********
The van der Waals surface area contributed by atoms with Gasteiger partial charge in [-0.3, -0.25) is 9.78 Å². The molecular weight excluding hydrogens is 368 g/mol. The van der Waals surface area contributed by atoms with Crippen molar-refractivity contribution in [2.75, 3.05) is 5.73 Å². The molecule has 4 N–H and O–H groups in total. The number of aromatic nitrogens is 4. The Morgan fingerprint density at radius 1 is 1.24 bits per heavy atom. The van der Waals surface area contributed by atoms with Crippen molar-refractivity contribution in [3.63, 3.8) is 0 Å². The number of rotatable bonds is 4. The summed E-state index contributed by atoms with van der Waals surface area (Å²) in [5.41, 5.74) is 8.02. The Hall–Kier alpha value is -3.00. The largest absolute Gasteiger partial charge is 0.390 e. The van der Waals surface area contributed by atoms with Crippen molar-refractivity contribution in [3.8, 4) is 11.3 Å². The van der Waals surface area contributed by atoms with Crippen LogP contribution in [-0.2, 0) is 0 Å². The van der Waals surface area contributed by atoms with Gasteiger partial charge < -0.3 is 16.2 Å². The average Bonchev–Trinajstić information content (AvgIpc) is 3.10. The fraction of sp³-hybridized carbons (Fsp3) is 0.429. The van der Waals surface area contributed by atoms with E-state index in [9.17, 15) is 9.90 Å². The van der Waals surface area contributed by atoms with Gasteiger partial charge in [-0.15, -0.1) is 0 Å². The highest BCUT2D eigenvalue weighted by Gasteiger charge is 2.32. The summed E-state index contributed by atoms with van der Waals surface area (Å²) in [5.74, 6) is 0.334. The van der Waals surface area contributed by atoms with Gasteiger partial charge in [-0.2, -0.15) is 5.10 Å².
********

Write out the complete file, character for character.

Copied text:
The van der Waals surface area contributed by atoms with Gasteiger partial charge in [-0.3, -0.25) is 9.78 Å². The molecular weight excluding hydrogens is 368 g/mol. The van der Waals surface area contributed by atoms with Crippen molar-refractivity contribution in [2.75, 3.05) is 5.73 Å². The molecule has 4 N–H and O–H groups in total. The number of aromatic nitrogens is 4. The Morgan fingerprint density at radius 1 is 1.24 bits per heavy atom. The van der Waals surface area contributed by atoms with Crippen molar-refractivity contribution in [3.63, 3.8) is 0 Å². The number of rotatable bonds is 4. The summed E-state index contributed by atoms with van der Waals surface area (Å²) in [5.41, 5.74) is 8.02. The Hall–Kier alpha value is -3.00. The largest absolute Gasteiger partial charge is 0.390 e. The van der Waals surface area contributed by atoms with Crippen molar-refractivity contribution in [3.8, 4) is 11.3 Å². The van der Waals surface area contributed by atoms with Crippen LogP contribution in [-0.2, 0) is 0 Å². The van der Waals surface area contributed by atoms with Gasteiger partial charge < -0.3 is 16.2 Å². The average Bonchev–Trinajstić information content (AvgIpc) is 3.10. The fraction of sp³-hybridized carbons (Fsp3) is 0.429. The van der Waals surface area contributed by atoms with E-state index in [9.17, 15) is 9.90 Å². The van der Waals surface area contributed by atoms with Gasteiger partial charge in [-0.15, -0.1) is 0 Å². The highest BCUT2D eigenvalue weighted by Gasteiger charge is 2.32. The summed E-state index contributed by atoms with van der Waals surface area (Å²) in [5.74, 6) is 0.334. The van der Waals surface area contributed by atoms with Gasteiger partial charge in [-0.2, -0.15) is 5.10 Å².